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Master/Regional Franchises For Sale

Master and regional franchises offer entrepreneurs a much larger slice of the pie. It can be a good option for an existing franchisee who wants to scale up their current portfolio, or an enticing opportunity for entrepreneurs who are wanting to create a much bigger business empire.

In this guide, we’ll outline the distinguishing features of a master or regional franchise, how they differ from single franchise agreements, and where to find master franchises available in the UK.

What is a master franchise?

A master franchise gives an entrepreneur the rights to operate a brand across a specific region (usually a country) – so essentially you’ve got a lot more ground to cover than with a single franchise agreement.

To help with this, you’ll recruit sub-franchisees - which are the entrepreneurs who want to open a single location in a much more specific area. You’ll also open up some of your own locations.

As a result, you’ll be profiting from opening locations across the UK, but you’ll have to foot a much bigger investment, as well as manage the operations of the brand nationwide and supporting your sub-franchisees as they launch their businesses.

Often, master franchises will be used by global brands aiming to expand rapidly across the world. This can be useful because you’ll be able to see what the business already looks like in different markets.

What is a regional franchise agreement?

A regional franchise agreement in the UK will be similar to a master franchise agreement. However, instead of overseeing brand expansion across the whole country, it will be in a smaller area (usually counties).

For example, you could sign the rights for a franchise covering the whole of Sussex and Kent, before being responsible for recruiting fellow franchisees in these counties. What is a master franchise agreement?

The master franchise agreement, also referred to as a master licence, is the legal document between the franchisor and the master franchisee.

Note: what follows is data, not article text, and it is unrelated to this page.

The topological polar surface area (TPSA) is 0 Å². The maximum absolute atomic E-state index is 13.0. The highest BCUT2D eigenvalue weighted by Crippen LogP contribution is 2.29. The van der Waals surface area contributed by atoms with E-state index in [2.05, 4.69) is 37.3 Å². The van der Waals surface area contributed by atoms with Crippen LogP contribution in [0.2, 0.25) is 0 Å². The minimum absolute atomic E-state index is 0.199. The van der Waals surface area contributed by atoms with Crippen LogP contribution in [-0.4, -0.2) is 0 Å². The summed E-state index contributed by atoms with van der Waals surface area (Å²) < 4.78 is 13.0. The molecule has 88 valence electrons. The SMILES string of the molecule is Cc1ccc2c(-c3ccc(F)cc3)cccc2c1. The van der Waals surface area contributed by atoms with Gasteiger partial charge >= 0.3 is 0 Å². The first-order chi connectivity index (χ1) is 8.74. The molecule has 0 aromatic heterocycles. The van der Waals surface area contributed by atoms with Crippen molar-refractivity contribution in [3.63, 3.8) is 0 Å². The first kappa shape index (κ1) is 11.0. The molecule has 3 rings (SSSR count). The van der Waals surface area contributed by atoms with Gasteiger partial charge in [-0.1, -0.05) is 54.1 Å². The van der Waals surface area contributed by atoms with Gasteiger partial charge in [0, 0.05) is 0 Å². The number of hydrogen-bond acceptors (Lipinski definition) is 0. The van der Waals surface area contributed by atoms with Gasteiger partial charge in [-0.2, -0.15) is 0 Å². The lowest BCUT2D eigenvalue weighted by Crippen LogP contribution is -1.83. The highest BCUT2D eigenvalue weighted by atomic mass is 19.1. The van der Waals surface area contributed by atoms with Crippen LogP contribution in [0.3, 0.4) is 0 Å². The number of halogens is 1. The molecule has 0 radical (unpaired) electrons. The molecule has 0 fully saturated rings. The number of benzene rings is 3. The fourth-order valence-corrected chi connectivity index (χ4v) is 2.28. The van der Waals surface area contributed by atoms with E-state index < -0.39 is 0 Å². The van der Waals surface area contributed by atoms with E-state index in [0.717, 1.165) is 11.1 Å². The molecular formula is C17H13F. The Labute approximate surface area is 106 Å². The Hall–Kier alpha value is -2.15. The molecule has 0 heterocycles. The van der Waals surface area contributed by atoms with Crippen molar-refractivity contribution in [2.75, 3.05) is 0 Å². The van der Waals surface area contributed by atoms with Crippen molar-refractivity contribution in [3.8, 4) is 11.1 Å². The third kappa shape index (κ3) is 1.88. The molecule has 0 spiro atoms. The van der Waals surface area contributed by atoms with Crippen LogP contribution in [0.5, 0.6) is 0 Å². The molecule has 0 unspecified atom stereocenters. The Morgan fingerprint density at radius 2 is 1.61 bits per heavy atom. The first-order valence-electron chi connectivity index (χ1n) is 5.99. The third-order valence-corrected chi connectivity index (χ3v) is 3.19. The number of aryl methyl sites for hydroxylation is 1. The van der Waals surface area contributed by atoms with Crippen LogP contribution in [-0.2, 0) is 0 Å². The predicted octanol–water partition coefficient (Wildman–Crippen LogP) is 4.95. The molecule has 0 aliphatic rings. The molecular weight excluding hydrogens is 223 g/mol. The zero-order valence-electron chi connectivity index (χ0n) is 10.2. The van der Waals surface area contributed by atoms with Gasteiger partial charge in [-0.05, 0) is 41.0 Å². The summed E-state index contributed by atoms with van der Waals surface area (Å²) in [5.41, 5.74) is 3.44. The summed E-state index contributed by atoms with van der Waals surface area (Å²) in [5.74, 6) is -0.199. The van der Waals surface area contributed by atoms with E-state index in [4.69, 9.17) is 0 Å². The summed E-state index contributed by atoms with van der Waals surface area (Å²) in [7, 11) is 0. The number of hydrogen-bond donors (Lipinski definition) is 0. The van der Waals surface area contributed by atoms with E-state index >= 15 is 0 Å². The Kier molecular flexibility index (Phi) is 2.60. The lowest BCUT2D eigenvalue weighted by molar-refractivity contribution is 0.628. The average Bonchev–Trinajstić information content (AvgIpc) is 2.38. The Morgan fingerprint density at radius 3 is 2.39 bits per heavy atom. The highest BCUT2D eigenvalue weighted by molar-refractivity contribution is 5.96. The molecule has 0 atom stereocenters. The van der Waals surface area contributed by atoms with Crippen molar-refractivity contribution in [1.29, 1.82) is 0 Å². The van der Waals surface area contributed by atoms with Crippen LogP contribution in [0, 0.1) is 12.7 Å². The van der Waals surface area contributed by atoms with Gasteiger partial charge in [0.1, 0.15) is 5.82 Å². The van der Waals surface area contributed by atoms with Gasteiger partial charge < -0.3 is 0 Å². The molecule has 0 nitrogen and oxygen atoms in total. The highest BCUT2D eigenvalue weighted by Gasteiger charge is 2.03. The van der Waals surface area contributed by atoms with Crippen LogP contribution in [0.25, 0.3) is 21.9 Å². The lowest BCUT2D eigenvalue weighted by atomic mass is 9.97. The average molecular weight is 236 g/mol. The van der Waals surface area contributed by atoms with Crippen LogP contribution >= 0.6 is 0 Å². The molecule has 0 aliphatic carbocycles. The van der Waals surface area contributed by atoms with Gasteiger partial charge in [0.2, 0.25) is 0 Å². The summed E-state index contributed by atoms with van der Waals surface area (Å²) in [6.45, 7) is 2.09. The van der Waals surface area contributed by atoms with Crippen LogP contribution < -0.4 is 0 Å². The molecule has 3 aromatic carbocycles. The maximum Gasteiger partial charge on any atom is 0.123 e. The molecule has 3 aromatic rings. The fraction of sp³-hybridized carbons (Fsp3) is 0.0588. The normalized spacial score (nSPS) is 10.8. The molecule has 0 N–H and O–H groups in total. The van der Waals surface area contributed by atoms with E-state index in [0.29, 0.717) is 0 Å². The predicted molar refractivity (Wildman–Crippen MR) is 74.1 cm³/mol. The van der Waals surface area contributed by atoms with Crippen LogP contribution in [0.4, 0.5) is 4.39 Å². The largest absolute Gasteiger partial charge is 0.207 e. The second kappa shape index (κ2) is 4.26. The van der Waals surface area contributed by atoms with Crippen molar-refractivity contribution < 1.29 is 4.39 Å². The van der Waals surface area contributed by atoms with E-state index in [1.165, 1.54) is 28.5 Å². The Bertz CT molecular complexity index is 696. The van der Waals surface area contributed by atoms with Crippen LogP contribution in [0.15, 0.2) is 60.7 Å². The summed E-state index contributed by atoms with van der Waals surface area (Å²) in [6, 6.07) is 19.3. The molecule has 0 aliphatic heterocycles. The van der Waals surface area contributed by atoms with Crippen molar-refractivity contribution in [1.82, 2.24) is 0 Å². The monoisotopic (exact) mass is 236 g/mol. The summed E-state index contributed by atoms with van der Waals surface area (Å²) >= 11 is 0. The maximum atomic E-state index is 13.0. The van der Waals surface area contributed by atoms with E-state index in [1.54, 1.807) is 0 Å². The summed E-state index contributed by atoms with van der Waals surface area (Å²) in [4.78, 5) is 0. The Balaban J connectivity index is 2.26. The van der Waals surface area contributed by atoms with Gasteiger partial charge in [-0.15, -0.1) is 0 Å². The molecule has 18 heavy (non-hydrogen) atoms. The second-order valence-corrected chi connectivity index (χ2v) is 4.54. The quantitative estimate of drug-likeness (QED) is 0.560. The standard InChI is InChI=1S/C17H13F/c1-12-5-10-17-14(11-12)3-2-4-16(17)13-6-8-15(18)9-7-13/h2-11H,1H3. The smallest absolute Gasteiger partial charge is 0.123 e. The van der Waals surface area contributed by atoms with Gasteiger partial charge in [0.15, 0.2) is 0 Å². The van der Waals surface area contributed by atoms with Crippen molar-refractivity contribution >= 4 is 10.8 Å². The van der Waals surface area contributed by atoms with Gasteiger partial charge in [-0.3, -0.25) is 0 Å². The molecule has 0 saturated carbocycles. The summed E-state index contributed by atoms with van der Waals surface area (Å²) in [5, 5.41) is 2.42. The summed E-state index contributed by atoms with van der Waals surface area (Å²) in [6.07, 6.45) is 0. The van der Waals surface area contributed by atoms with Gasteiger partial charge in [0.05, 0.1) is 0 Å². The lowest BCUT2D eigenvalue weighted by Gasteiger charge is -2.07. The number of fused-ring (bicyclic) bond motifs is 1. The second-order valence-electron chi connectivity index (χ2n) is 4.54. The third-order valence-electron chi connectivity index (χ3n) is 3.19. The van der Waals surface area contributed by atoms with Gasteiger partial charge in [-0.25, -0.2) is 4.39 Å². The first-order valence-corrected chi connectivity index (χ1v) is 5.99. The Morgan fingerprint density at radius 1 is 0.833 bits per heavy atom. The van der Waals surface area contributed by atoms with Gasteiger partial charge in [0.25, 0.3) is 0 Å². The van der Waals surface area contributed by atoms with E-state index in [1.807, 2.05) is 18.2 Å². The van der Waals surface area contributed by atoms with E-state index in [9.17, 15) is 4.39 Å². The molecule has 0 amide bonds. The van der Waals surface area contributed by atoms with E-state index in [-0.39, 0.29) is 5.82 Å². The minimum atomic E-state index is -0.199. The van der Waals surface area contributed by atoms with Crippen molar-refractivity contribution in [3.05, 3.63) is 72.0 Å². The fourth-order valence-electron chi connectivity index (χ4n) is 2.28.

It will outline all your agreed rights including what your territory is, how many franchisees you must recruit, yours and your franchisors obligations, and how much you will have to pay for the franchise.

“This agreement is used predominantly in international franchising, so that a franchisor wishing to expand overseas and not wanting to do so itself appoints a master franchisee in the foreign countries,” says John Pratt, senior partner at Hamilton Pratt.

“The master franchisee is trained up to enable it to provide the franchisor’s obligations in the franchise agreement, in return for which the franchisor receives a percentage of the initial and continuing fees.

“Sometimes master licences are used in the franchisor’s own country, so that a country is divided up into various master territories.

“However, in the UK this is unusual and generally does not work because, unlike the US and Australia, where such regional masters are common, the UK is really too small for this type of arrangement to work.”

How much is a master franchise?

The cost of a master franchise differs greatly depending on your chosen industry, territory, and brand. However, its likely a master franchise agreement in a key market with a brand like McDonalds is going to cost a lot more than a lesser-known brand with smaller growth ambitions.

The master franchisee will provide investment for the overall agreement, systems, and their locations, and sub-franchisees will provide investment for their locations.

“The master franchisee will be required to provide the financial resources to establish and exploit the system in the target country or region,” confirms Shelley Nadler, legal director at Bird & Bird. “Whatever financial resources are needed to establish the system and operate it in that country will have to be found by the master franchisee.

“The sub-franchisees will provide the financial resources for the operation of the outlets that they operate. The master franchisee is responsible for the recruitment of staff for the pilot operations, as well as for the establishment of the infrastructure of the master franchisee’s own business organisation.

“The fee income generated by sub-franchisees is divided between franchisor and master franchisee.”

How to become a master franchise

Master franchises are a big undertaking and as a result you’ll find franchise brands searching for months and sometimes years to find the right candidate. As a result, it can also take time to find a brand you’re willing and comfortable to invest in.

1. Research master franchises

Initially, you’ll want to spend some time researching what a master franchise entails. You may want to talk to other franchisees who have taken the jump and understand the impact it has had on their work and lifestyle.

It may be useful to attend industry events such as the International Franchise Show to meet the brands currently looking. Here, you’ll be able to ascertain what franchise’s typically look for in a candidate and ensure you can tick all the boxes. (You can also find the brands currently looking for master franchisees in the What Franchise directory).

2. Make sure you’re the right candidate to be a master franchisee

Usually, franchises will be looking for an experienced franchisee, who has capital and contacts. You’ll also find that management companies will also take on master franchise agreements and operate them as a business.

3. Talk to franchises and other master franchisees